We sat down with upcoming Albany VegFest speaker, Dr. Milton Mills to learn more about his perspective and insights into some specifics of the vegan movement.
CRVN: We understand that you began your vegan transition in the late 90s. From your perspective, what have been the most impactful changes to veganism that you’ve witnessed over the past 20+ years?
MM: There’s been more of a concerted effort to broaden the appeal of vegan and bring in non-traditional communities and communities of color. I work closely with some vegan groups and they actively work to address topics related to and that attract people of color. It’s very forward thinking for event organizers to address this topic and to do so in a way that allows for many people to become educated on [this topic]. For example, one vegan organization recently held their event on a Navajo reservation to address how plant-based diets could help improve health problems among native tribes.
CRVN: As it relates to veganism, what are the primary environmental and societal influences affecting the health of African Americans and other minority groups?
MM: Environmental issues [are key]. The targeting of moving people of color and/or low income communities to areas of higher land degradation and lower water and air quality is a big concern. We are exporting the environmental costs of our animal food addiction onto minority communities who are often times not in a position to fight back due to lack of resources.
My entire argument is that human beings are herbivores and we should not be eating animals for any reason. From this standpoint one cannot justify any of this. It’s doubly immoral because we’re harming ourselves and others for no reason. If we approach it from the moral underpinnings of veganism (not harming other living, sentient beings) then perhaps our awareness of how we treat animals would extend to other humans as well.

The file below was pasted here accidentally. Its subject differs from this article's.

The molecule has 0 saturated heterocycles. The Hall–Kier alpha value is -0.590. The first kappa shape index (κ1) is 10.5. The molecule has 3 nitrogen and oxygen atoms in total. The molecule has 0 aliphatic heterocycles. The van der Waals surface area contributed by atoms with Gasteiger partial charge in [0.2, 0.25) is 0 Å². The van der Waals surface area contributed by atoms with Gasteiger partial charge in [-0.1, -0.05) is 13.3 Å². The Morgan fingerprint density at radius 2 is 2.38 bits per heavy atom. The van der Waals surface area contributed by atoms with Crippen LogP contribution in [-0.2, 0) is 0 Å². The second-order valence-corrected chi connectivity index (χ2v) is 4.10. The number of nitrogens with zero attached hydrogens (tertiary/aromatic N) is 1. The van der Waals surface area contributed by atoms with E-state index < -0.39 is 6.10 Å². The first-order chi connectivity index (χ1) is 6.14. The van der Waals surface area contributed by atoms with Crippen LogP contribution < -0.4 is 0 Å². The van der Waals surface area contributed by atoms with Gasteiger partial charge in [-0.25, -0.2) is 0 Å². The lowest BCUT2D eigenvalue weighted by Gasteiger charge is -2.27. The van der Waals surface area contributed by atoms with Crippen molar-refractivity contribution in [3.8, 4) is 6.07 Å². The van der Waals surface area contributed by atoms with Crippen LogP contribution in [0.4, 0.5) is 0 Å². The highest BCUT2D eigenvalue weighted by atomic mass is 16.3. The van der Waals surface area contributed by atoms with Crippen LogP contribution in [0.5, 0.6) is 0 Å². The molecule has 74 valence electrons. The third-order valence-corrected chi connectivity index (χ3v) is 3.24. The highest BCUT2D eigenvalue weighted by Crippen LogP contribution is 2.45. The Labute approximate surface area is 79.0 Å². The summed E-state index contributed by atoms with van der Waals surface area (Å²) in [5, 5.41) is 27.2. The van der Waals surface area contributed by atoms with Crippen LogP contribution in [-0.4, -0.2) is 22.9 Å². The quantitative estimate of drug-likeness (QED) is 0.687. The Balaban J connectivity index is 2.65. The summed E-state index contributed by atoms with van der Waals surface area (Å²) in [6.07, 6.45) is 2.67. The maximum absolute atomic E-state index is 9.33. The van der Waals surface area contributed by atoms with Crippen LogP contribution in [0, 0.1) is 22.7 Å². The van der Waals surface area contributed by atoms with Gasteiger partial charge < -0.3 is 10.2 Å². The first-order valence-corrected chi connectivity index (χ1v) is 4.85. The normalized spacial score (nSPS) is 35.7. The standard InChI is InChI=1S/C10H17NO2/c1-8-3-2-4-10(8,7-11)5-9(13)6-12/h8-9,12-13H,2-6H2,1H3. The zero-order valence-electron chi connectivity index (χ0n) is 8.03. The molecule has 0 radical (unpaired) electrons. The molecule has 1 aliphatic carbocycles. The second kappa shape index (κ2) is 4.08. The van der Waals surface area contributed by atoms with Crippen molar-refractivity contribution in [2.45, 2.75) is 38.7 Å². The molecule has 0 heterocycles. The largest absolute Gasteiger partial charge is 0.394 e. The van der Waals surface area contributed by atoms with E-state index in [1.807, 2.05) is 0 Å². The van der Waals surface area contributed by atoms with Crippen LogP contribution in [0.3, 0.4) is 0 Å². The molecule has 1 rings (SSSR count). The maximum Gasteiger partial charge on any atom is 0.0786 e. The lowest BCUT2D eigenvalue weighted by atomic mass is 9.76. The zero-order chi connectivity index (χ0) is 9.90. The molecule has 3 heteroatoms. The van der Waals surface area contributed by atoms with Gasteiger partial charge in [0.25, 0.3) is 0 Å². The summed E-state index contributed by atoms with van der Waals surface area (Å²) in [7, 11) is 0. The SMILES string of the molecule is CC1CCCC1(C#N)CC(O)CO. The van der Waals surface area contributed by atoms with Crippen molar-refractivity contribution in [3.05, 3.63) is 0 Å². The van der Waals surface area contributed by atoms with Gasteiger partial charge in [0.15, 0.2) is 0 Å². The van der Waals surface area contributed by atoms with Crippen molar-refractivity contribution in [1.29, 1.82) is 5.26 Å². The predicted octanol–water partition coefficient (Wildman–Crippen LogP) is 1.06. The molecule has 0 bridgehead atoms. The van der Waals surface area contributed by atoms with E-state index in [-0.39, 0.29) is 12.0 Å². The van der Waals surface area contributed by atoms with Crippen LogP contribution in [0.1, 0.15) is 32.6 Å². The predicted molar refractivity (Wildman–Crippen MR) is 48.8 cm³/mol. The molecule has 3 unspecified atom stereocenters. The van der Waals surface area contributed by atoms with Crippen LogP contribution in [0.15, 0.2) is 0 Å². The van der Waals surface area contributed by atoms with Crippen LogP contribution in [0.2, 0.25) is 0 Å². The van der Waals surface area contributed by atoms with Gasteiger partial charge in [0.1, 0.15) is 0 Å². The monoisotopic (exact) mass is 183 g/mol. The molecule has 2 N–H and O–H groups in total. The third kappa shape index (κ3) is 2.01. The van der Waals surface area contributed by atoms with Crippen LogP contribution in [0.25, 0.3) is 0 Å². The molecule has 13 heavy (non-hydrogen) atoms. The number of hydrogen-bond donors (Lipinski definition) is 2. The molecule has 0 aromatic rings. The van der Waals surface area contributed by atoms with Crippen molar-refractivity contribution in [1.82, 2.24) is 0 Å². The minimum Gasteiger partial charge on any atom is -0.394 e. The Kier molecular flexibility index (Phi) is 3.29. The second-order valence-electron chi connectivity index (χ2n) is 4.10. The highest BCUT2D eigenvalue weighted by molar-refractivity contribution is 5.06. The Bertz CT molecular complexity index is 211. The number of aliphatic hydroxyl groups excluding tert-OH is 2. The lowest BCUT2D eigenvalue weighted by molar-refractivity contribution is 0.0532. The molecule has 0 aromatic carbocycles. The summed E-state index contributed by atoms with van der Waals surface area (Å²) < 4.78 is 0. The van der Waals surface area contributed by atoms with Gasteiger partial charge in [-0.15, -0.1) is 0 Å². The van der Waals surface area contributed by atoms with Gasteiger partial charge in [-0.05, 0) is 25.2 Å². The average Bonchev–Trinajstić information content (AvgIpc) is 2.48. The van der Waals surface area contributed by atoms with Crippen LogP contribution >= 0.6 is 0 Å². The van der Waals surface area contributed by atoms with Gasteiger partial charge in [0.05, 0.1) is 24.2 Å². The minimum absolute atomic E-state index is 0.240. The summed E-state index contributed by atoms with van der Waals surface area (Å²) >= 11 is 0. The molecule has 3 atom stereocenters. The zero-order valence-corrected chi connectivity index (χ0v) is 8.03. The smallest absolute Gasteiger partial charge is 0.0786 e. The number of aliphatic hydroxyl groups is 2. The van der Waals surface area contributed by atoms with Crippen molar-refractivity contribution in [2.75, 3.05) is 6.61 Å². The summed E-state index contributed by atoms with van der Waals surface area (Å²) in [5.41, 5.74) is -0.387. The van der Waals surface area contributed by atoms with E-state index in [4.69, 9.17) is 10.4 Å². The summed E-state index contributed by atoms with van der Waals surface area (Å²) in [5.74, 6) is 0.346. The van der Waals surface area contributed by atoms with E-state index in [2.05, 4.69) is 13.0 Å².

As a person of color I feel a connection to or kinship with animals that I see being mistreated, abused, and discarded because of a belief that they aren’t as valuable as other beings.
CRVN: At Albany VegFest you’ll be speaking on the topic of Health Problems That Impact Minority Communities and How a Plant-Based Diet Can Reverse These Conditions. Can you touch on some of the health problems that are unique to minority communities and what you’ll talk about during your presentation on September 8th?
MM: This is related to the concept of “thrifty genes”. Historically we were eating largely a plant-based, high fiber, energy dilute diet. Over millennia our genes functioned well within that kind of habitual energy intake. But then we moved to a diet that’s more energy dense and higher in fat and contains more animal protein. This is why there is a greater risk of diabetes and certain types of cancers because disease tends to show up more aggressively and prominently in minority communities. African American men for example have a 60% higher chance of getting prostate cancer, that of which tends to be a more aggressive form of cancer. African American men also have higher rates of suffering from heart disease and colon cancer at an earlier age. Additionally, the prominence of asthma among the African American communities is high because of the introduction of dairy. They were forced to be confined to inner city areas with higher rates of pollution, poorer water conditions, and restricted food choices. Adopting a plant-based diet with help to markedly lower these risks and prevent these problems.
CRVN: Where do you see the future of veganism going over the next 20 or so years?
MM: No question it’s becoming more mainstream, as more people gain an understanding of its principles, it’s validity, and its benefits, and as people come to understand the relationship between dietary choices and climate change that will be a major factor as well. However, my concern is that I don’t want to see it become a “new fad” that people adopt. Or where people think they can eat faux meat one night and that’s enough. People need to understand that veganism is a lifestyle; a total commitment. It’s not something you dabble in or do occasionally. People need to understand that this is a life change so we can move the world away from this very toxic, destructive, lifestyle and dietary habits that we’ve been taught to embrace.
I encourage those interested to start by going fully plant-based for at least 8-12 weeks so they can see and feel the benefits of changing their eating habits. This tends to be an easier “sell” for people who may already have ailments, but this is also why there is such a larger percentage of younger folks going back to the standard American diet after trying veganism for a little while. They tend to be driven primarily by the animal rights aspect of veganism, which is great but it’s not enough. People need to understand and see the benefits to their own health and to the environmental impact as well.
Catch Dr. Mills’ presentation in the speaker room at Albany VegFest on Sunday, September 8th at 2:30 p.m.